In Makatea, following the tracks of the kaveu, the “giant coconut crab”

Adams Maihota is waiting for us outside his house under the stars. He is wearing white plastic sandals, Bermuda shorts and a black tank top. A knife handle and pieces of rope stick out from behind his wide belt. He adjusts the headlamp over a faded red cap, then picks up a sprig of wild mint, which he slips behind his ear as a good luck charm. Only then does he invite us, photographer Eric Guth and me, to follow him into the forest in search of a mysterious creature that is an institution in Makatea: the kaveu.

Kaweu, the largest terrestrial arthropod in the world

From its scientific name Birgus latro, or coconut crab in French, the famous caveau, endemic to the Indian and Pacific oceans, is the largest terrestrial arthropod in the world. The wingspan of this giant hermit crab, which weighs up to 4 kg or more, reaches one meter when it spreads its legs equipped with large claws. The animal has garnet-red eyes and a blue, purple or bright red carapace depending on the individual. Its sense of smell allows it to find food at long distances, bananas, coconuts, as well as carrion. During the day, the caveau hides, and at night it climbs trees in search of food. And when it is on the plate, boiled or fried in coconut milk, it is a delight. On the island of Makatea in French Polynesia, which has less than a hundred inhabitants, there are many coconut crabs. But their hunting, which we came to document, is quite a difficult task.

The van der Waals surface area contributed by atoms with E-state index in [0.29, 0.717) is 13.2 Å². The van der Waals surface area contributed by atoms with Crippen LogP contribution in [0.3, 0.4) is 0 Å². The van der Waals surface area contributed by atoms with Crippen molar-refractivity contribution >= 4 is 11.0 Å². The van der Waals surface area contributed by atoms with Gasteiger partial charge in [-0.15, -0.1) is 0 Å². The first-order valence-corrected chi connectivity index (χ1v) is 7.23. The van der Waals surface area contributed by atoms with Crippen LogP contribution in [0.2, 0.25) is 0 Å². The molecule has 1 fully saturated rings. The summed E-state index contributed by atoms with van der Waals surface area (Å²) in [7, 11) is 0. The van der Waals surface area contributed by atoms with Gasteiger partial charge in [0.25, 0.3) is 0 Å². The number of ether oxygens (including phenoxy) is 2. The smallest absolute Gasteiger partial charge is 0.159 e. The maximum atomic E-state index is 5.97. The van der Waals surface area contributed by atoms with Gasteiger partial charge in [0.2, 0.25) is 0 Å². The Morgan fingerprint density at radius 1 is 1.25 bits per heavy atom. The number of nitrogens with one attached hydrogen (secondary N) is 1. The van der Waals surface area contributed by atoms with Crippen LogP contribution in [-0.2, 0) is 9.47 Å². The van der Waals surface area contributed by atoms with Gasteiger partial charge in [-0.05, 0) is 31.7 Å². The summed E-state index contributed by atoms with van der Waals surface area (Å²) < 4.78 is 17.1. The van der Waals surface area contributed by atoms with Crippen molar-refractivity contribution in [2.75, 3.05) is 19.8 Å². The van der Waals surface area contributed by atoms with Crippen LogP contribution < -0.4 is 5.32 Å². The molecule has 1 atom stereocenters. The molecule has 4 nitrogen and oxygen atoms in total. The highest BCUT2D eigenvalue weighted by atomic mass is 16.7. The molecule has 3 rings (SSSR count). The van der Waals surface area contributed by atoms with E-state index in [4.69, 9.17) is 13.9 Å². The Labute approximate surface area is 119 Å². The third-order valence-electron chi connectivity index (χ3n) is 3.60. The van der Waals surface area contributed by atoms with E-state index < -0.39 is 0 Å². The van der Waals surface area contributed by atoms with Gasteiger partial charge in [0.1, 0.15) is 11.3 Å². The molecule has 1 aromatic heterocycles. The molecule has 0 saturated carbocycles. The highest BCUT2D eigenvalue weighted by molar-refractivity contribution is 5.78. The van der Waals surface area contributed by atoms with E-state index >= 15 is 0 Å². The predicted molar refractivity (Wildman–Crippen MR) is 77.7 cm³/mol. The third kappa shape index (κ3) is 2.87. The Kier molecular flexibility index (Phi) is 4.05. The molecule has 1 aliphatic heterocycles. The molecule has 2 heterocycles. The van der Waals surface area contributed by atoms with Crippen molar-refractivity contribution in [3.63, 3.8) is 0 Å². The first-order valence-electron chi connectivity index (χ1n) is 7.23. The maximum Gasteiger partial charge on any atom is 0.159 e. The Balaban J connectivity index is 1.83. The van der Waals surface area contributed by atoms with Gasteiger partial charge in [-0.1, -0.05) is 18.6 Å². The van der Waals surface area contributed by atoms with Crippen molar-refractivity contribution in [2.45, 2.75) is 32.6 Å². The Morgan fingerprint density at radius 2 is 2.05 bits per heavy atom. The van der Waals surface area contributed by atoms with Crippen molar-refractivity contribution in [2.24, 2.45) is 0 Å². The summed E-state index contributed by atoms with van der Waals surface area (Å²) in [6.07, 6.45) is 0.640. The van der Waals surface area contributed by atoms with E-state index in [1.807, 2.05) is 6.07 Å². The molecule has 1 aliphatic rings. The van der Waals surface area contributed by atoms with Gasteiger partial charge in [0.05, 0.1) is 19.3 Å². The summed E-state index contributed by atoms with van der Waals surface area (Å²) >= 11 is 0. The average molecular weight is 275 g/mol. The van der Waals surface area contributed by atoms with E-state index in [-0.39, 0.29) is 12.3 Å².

With no airstrip, this atoll in the Tuamotu archipelago is accessible only by sea. Only one freighter a month makes the trip from Tahiti, 220 kilometers to the northeast. In April 2019, I preferred to charter a sweat marara, a speedboat used for inshore fishing, from Rangiroa, the nearest atoll. After four hours of sailing, Makatea loomed on the horizon. From a boat, with steep limestone cliffs rising directly above the waves, the island looks like a huge cream pie on the water. If you look at it from the sky, it looks more like a bean. Approximately 900 hectares – a little more than a third of its surface – are riddled with thousands of very deep holes, traces of phosphate mining in the last century. This is a paradise for coconut crab.

The coconut crab climbs trees to bring fruit. But watch out for the bird he surprises in his nest! © Eric Guth

Makatea: former phosphate mine

Shirtless, wearing shorts and sunglasses, Julien Mai, the island’s mayor, came to meet us at Temao Pier, Makatea’s only port on its west coast. He walked us to his truck, leaning on a crutch. From the coast, the road climbs east through an amazing landscape where forests and industrial wastelands compete for the center of attention. A locomotive is rusting here among the ferns. There, in the middle of the green, an old mechanical workshop sets up its ankylosed machines. We reached the ruins of an old mining company. Now the plot is deserted.